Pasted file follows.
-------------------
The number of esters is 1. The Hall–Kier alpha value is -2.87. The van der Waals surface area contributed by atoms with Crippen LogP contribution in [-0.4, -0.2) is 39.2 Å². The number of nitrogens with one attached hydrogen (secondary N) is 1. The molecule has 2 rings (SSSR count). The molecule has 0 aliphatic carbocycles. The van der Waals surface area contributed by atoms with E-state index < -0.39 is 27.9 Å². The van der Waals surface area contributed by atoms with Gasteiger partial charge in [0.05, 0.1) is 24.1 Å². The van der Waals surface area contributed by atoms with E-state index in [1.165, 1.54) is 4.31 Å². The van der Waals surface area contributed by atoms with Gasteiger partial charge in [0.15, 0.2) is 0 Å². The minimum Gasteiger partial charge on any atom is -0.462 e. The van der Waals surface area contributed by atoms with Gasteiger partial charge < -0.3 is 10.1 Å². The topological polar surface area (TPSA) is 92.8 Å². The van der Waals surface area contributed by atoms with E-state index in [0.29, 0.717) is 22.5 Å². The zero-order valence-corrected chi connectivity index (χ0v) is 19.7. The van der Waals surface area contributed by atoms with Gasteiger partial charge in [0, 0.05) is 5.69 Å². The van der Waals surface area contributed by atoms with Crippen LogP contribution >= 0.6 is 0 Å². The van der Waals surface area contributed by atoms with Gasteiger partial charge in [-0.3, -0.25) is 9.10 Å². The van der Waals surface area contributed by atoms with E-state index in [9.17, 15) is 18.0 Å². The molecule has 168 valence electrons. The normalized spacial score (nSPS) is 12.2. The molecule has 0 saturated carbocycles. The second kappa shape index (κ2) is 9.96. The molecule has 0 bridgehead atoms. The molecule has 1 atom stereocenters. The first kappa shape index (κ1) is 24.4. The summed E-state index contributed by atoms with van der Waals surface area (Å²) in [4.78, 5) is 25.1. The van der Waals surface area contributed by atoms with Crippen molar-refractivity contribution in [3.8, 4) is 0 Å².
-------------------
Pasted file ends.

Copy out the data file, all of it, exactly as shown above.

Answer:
The number of esters is 1. The Hall–Kier alpha value is -2.87. The van der Waals surface area contributed by atoms with Crippen LogP contribution in [-0.4, -0.2) is 39.2 Å². The number of nitrogens with one attached hydrogen (secondary N) is 1. The molecule has 2 rings (SSSR count). The molecule has 0 aliphatic carbocycles. The van der Waals surface area contributed by atoms with E-state index < -0.39 is 27.9 Å². The van der Waals surface area contributed by atoms with Gasteiger partial charge in [0.05, 0.1) is 24.1 Å². The van der Waals surface area contributed by atoms with E-state index in [1.165, 1.54) is 4.31 Å². The van der Waals surface area contributed by atoms with Gasteiger partial charge in [0.15, 0.2) is 0 Å². The minimum Gasteiger partial charge on any atom is -0.462 e. The van der Waals surface area contributed by atoms with Gasteiger partial charge < -0.3 is 10.1 Å². The topological polar surface area (TPSA) is 92.8 Å². The van der Waals surface area contributed by atoms with E-state index in [0.29, 0.717) is 22.5 Å². The zero-order valence-corrected chi connectivity index (χ0v) is 19.7. The van der Waals surface area contributed by atoms with Gasteiger partial charge in [0, 0.05) is 5.69 Å². The van der Waals surface area contributed by atoms with Crippen LogP contribution >= 0.6 is 0 Å². The van der Waals surface area contributed by atoms with Gasteiger partial charge in [-0.3, -0.25) is 9.10 Å². The van der Waals surface area contributed by atoms with E-state index in [9.17, 15) is 18.0 Å². The molecule has 168 valence electrons. The normalized spacial score (nSPS) is 12.2. The molecule has 0 saturated carbocycles. The second kappa shape index (κ2) is 9.96. The molecule has 0 bridgehead atoms. The molecule has 1 atom stereocenters. The first kappa shape index (κ1) is 24.4. The summed E-state index contributed by atoms with van der Waals surface area (Å²) in [4.78, 5) is 25.1. The van der Waals surface area contributed by atoms with Crippen molar-refractivity contribution in [3.8, 4) is 0 Å².